It’s been a long time since a new Japanese engine came with pushrods. How did Yamaha arrive at such a low-tech system of valve actuation? Styling, we were told. Those fat chrome pushrod-housing tubes highlight the 48-degree V-angle. Both pushrods for each cylinder live inside the single tube. They rest on hydraulic adjusters. At its top, each pushrod operates a rocker on the end of a shaft. The other end of the shaft has two integral rockers to depress the two intake or exhaust valves for that cylinder. One of each pair of rockers has a threaded adjuster. That permits adjustment for any difference in manufacturing tolerances or wear. An automatic decompression system lifts one exhaust valve to make things easy on the starter motor. The combustion chamber has a pentroof configuration with two spark plugs. The single 40mm carb has a throttle-position sensor and accelerator pump.

One of the attractions of pushrods is that they keep the engine short from top to bottom. Indeed, Yamaha claims that despite its ultralong 113mm stroke, the 1602cc engine, at 21.1 inches tall, is the shortest big twin available. One sign of its Asian roots is the 97.76-cubic-inch displacement, which stops just 37cc shy of 100 cubic inches. An extra 2mm added to the 95mm bore would have given Yamaha’s copywriters one more thing to brag about, but the displacement target was seen in metric terms rather than American. Since the cylinders feature low-friction, high-heat-transfer, ceramic-composite liners over an aluminum base, overboring won’t be easy. Some will see the 48-degree V-angle as an effort to mimic Harley. But this engine is much smoother than any 45-degree Harley twin, so you can’t argue with the design decisions. In fact, the most amazing thing about this engine is how smooth the bike is without counterbalancers or rubber engine mounts. No doubt the tremendous mass of the crankshaft (a hefty 45 pounds) helps smooth it out, and the engine is a long way from the handlebar.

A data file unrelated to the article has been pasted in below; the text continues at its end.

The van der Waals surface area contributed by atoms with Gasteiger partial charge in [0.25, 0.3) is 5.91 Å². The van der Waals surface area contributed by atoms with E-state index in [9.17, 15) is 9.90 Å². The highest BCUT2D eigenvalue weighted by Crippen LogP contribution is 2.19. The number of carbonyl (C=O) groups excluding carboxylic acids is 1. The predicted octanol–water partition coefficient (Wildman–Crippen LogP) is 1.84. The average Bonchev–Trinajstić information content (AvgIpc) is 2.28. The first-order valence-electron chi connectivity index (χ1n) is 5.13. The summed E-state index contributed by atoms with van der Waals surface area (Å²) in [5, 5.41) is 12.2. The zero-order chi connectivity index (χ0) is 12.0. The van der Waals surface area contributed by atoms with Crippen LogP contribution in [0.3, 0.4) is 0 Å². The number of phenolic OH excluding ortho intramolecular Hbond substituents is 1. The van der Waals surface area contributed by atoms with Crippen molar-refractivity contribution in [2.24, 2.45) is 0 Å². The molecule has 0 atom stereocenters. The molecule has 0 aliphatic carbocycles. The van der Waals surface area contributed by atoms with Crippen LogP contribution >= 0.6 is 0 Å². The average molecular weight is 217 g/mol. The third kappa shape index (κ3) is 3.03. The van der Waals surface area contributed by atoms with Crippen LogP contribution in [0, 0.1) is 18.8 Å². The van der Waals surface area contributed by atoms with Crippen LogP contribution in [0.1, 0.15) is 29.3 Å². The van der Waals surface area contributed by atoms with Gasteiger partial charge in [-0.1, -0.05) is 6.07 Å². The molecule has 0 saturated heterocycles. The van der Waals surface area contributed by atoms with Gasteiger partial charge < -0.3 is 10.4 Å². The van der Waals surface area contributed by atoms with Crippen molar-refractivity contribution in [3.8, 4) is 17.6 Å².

Yamaha feels confident enough with the deep head fins and ceramic-lined cylinder that the bike has no oil cooler cluttering up the engine bay. The spin-on filter at the front of the engine is a bit obtrusive, but it’s also easy to reach.

Although the engine is short from top to bottom, it’s extra long front to rear, partly due to the fact that the transmission has an additional shaft behind the two standard transmission shafts. Power leaves the left end of the crankshaft through a geared primary and wet clutch. It exits the five-speed transmission on the right side, where a silent chain and another reduction carries it back to that third shaft which runs across to the drive pulley for the belt final-drive. This final shaft not only puts the belt on the left side, it also moves its drive pulley rearward near the swingarm pivot. As a result, there is little change in belt tension as the swingarm pivots up and down.